Why Measure Knowledge Assets?: The Benefits for Organizations

Why Measure Knowledge Assets?: The Benefits for Organizations

Dina Gray (Cranfield University, UK)
DOI: 10.4018/978-1-60960-071-6.ch006
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Abstract

Organisations are struggling to understand what benefits can be realised through the measurement of their knoweldge assets even though many performance managers understand the importance of establishing causality between knowledge assets and business performance. This chapter discusses whether companies are truly realising benefits against the cost of spending time in creating, collecting and analysing knowledge asset data and if so, do those same companies understand what specific measures afford the greatest insight into improving their organisational efficiency and effectiveness.
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Introduction

The primacy of shareholder value dictates that managers need to both operate efficiently today and plan for tomorrow’s growth. Whilst it is true that there has always been some amount of expectation for growth there has recently been a dramatic change in the key value creators of developed economies. Decades ago businesses were generating this future growth through tangible assets, such as buildings and equipment. Currently, businesses are more likely to generate much of their future value through competitively differentiating knowledge assets.

The industrialised world is rapidly moving into a new economic paradigm, where economic growth is increasingly knowledge driven (Leadbeater 2000). The last twenty years have witnessed the advent of ubiquitous commercial globalisation, an exponential growth in the level of international competition, the requirement for continuous innovation to remain competitive, and an unprecedented growth in the services sector (Sullivan Jr & Sullivan Sr, 2000; Carroll & Tansey, 2000; Lev, 2001). Ideas and knowledge are now the sole raw materials of this new economic paradigm, which has become widely referred to as the knowledge economy (Carroll & Tansey, 2000).

The fear of not managing knowledge is driving firms to look for new knowledge asset metrics (Carroll & Tansey, 2000). However, although it has been shown that many companies have good financial and operational measures and even external measures such as market share, it is still rare to find companies who have good measures for their knowledge assets or for how those knowledge assets are deployed (Roos, Bainbridge & Jacobsen, 2001) and it is unclear as to how far companies have progressed in measuring the more intangible of their knowledge assets. Therefore one of the aspects to be investigated in this chapter is the reason why companies are actually measuring their knowledge assets.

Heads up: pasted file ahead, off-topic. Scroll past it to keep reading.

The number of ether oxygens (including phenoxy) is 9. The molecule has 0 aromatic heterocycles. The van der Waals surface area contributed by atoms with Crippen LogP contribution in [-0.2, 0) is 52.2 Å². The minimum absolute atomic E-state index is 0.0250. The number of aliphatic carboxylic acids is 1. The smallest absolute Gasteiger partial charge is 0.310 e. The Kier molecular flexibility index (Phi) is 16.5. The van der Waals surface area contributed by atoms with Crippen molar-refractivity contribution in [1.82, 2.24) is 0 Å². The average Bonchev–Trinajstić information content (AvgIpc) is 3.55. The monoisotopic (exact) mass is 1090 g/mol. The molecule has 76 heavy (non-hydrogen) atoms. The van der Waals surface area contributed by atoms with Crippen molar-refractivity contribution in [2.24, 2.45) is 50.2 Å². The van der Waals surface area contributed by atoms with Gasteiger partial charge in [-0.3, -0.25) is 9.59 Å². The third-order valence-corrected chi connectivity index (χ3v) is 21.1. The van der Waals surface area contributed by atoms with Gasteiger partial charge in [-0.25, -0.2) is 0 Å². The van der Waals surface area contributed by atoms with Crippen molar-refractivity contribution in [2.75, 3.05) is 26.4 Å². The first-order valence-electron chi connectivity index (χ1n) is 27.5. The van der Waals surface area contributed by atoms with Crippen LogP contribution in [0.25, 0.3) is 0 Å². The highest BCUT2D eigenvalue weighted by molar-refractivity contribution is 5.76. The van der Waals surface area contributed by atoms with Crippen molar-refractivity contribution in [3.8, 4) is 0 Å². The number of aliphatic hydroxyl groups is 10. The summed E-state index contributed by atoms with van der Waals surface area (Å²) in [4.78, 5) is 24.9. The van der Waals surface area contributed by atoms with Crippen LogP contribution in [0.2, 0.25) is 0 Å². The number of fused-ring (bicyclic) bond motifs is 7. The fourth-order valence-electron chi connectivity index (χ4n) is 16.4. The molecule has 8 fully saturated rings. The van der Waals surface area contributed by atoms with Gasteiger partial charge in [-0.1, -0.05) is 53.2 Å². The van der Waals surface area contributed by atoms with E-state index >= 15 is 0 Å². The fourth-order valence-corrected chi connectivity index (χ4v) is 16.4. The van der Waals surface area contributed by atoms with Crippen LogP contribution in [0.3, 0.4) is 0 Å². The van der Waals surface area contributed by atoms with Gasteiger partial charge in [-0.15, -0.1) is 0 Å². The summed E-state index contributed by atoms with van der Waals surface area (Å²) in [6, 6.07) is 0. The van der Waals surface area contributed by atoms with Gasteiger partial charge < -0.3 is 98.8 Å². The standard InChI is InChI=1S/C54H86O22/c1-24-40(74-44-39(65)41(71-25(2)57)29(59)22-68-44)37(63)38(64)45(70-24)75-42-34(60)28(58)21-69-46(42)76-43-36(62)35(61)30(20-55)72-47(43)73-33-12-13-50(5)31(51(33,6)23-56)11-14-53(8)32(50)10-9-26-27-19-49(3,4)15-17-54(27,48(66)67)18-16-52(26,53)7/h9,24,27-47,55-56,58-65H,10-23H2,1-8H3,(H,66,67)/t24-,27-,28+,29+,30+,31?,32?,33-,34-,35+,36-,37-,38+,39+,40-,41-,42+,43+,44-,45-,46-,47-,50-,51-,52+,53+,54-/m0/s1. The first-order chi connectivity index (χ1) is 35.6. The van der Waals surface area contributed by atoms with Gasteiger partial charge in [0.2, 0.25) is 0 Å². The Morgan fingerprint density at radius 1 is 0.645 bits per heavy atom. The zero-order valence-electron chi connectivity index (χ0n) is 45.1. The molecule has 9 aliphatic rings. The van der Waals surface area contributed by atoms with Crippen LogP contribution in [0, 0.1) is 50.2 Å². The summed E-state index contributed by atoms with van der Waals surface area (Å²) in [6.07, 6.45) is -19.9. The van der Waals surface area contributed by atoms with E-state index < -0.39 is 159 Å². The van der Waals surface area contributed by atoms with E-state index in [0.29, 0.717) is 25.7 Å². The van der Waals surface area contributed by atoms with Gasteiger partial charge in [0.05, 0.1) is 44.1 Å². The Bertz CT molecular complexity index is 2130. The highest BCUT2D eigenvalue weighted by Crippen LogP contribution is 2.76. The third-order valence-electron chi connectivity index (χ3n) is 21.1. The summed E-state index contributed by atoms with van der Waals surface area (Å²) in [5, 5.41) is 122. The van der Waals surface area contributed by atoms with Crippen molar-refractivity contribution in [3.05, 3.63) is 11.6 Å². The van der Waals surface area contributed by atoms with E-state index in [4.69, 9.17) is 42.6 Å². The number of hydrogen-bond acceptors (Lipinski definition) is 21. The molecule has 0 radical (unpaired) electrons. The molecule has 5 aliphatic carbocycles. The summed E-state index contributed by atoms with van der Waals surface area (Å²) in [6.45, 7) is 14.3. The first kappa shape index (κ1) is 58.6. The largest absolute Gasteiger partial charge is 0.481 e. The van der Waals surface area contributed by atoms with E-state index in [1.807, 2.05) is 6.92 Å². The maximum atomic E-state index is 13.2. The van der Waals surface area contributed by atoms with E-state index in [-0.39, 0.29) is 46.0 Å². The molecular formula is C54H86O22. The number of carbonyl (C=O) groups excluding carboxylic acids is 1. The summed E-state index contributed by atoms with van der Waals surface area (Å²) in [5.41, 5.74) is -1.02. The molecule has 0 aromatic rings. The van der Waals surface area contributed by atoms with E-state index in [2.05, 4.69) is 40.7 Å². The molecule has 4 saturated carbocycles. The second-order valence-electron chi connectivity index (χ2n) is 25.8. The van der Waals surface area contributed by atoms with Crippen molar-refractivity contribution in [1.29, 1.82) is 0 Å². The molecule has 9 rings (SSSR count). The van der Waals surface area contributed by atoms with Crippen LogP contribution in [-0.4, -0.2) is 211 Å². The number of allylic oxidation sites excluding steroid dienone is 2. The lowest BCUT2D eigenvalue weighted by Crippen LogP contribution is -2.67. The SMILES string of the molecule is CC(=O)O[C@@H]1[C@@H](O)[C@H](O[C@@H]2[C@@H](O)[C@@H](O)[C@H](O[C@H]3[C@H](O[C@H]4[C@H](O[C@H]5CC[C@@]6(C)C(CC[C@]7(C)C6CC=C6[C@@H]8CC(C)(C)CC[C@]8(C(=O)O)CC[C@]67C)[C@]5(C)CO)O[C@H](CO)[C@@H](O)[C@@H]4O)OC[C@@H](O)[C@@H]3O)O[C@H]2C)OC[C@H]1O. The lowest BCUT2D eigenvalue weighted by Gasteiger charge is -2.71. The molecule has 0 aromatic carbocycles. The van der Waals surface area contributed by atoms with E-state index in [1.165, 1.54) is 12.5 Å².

In order to help measure knowledge and assess it there has been a focus on the use of non financial indicators and the development of a balanced set of measures to determine company performance (Kaplan & Norton, 1992; Kaplan, 1994). The focus on performance measurement, by organisations, has intensified in recent years due to increasing competition and the necessity to adopt constant renewal and improvement initiatives to maintain a competitive advantage.

However, throughout the literature a number of common assumptions are made. Within the performance measurement and knowledge management literature “measurement is assumed worthwhile” (Guthrie, 2001, p. 30), and knowledge management researchers work on the premise that “its strategic impact is never in question” (Bontis, 1998, p. 63).

The assumption that measurement is worthwhile is further exacerbated by the growing desire of organisations to measure numerous individual dimensions of performance faithfully believing each performance measure to be of importance and to provide insight. However, each performance measure utilised represents a cost to the organisation, and therefore organisations have to be realistic about what they can afford to measure. In order to prioritise expenditure on performance measurement the organisation needs to be able to judge the level of benefit provided by the measure.

However, although there is a richness of literature and research on how to design and implement non financial performance measurement systems, there is a paucity of research demonstrating the benefits of such an approach (Ittner & Larcker, 1998).

Therefore this chapter is designed to challenge the assumption that all measurement is worthwhile by discussing the potential benefits associated with the measurement of knowledge assets. The chapter begins with a discussion of the literature around why companies measure and then puts forward the issues with assessing the benefits of measurement. This chapter also discusses the results of research which shows that the benefits of measuring knowledge assets differ depending on the original driver of the individual performance measure. The main body of the chapter therefore looks at what drives companies to measure their knowledge assets; and explores the insights that are provided by those measures in order for a company to take action to improve organisational effectiveness.

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